Last year’s recipient of the Business Person of the Year award was Schipp Johnston, the owner of Crown Beverages in Florence. The award is sponsored each year by Wells Fargo and presented at the Chambers Fall Membership Luncheon. Robert Sasser, the managing director at Wells Fargo, is expected to present the award.

To be eligible for the Business Person of the Year Award, the person must be a business member of the Greater Florence Chamber of Commerce and be associated with a sole proprietorship, partnership, corporation or professional practice in the Florence area. Elected officials and employees of government or not-for-profit organizations are ineligible unless they are also involved in business and meet all other eligibility requirements.

The Chamber Membership Luncheon will start at noon. Doors will open at 11:30 a.m. People from area businesses and the general public are invited to attend. Tickets cost $30 for chamber members and $40 for nonmembers. To register and buy tickets, call the Chamber at 843-665-0515 or visit Seating is limited to 500 people. The event is expected to be a sellout.

To read the full article on SC Now, click here.

Big Plans at Sneed as Principal Proposes a STEM Magnet Middle School

by Lauren Owens

Fellows in Education participants heard Sneed Middle School Principal Bentley Oates talk Tuesday about his plans for a STEM magnet middle school at Sneed.

The Fellows in Education program is sponsored by Florence One Schools, The School Foundation and the Greater Florence Chamber of Commerce. The program allows businesses and community leaders to get an in-depth look into Florence schools.

Oates said he is working with Chris Rogers, the STEM director of Florence One Schools, to move toward becoming a STEM magnet school next school year.

“I want Sneed to have something we’re known for,” Oates said.

Oates said they decided to go this route because the STEM classes have been very successful at the school and the teachers are very good.

After the eighth grade, Sneed Middle students go to West Florence High School, which is a STEM magnet school.

Sneed Middle has two leveled STEM classes: app creators and design and modeling. A modeled STEM class is one where there are two parts of the classes available to students.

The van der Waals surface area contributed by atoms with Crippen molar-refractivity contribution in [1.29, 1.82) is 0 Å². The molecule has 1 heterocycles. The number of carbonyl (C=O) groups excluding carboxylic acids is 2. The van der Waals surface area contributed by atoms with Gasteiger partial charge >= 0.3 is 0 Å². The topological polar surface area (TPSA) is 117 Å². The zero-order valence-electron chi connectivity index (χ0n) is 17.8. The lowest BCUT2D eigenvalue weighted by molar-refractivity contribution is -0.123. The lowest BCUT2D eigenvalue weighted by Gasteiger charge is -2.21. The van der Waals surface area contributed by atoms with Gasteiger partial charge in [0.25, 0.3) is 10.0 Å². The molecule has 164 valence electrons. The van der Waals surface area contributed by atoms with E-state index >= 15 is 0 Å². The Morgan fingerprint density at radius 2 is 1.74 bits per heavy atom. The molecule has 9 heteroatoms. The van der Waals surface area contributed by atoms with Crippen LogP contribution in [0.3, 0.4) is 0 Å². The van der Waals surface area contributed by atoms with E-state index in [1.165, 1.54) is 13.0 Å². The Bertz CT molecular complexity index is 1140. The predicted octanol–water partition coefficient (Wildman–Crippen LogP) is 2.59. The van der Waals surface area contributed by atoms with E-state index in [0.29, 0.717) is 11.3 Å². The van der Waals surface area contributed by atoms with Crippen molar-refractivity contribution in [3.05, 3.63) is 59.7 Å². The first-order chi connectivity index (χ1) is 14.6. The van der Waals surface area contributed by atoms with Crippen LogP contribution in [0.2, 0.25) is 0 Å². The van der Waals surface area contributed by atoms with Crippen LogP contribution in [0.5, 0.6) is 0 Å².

Sneed Middle also has two STEM classes that are not leveled: robotics and medical detectives.

Oates also gave an overview of the school’s opportunities for students and spoke about the school’s report card for the 2018-19 school year.

Sneed Middle received an above average ranking in social studies, English language arts and science, meaning students performed higher than the state average in these subject areas, Oates said. The school also saw a 7% increase in the number of students taking high school classes.

After Oates’ presentation, the fellows toured several classrooms, including a science, math, English and STEAM class. The fellows observed classes creating pull toys, working collaboratively on math problems and English assignments and learning about honey production.

The particpants even received sample bottles of honey from the Sneed Middle beehive.

Twana McRae said her visit to Sneed Middle was beautiful, and she thinks the school is doing a fantastic job at what it does.

“Whatever they’re doing here, they need to continue doing it,” McRae said. “Other middle schools and schools should mirror what they’re doing, because they’re doing a fantastic job.”

This is the fifth year the Fellows in Education program has taken place.

The School Foundation Executive Director Debbie Hyler said they started the program to show the community what is truly going on in the walls of a modern school.

“It’s really interesting to me to see the participants’ eyes light up,” Hyler said. “I think they truly are amazed. So many people haven’t been in a modern-day classroom.”

The program consists of eight sessions. The group visits one school each month to learn about the school’s programs and needs.

To read the full article, click here.

“Money Saver” Thrift Store Joins Chamber of Commerce

by Ardie Arvidson

Brenda’s “Money Saver” Thrift Store at 1553 W. Palmetto St. in Florence held a ribbon-cutting ceremony Tuesday morning to celebrate its opening and membership into the Greater Florence Chamber of Commerce.

Chamber ambassadors joined owner Brenda Branham and her staff for the occasion.

It is a family-run business with Branham’s sister, Laurie Rutrough, as manager and a niece as her only other employee.

Branham started in the thrift store business in Easley and came to Florence from Pickens. She opened on Sept. 9.

Branham said she joined the chamber at the encouragement of her sister.

Rutrough said the chamber has a great reputation for helping small businesses.

“We also wanted to get involved in the community,” Branham said.

They buy and resales items. Merchandise is acquired from scouring yard sales and auctions. Items include clothing, shoes, antiques, collectibles, jewelry, furniture, wedding dresses, baby items, exercise equipment and more.

“We also take donations,” Branham said.

She said proceeds from donated items go to the Women’s Prison Fund and for a Christmas Party for special needs children through the Waccamaw Tractor and Small Engine Club.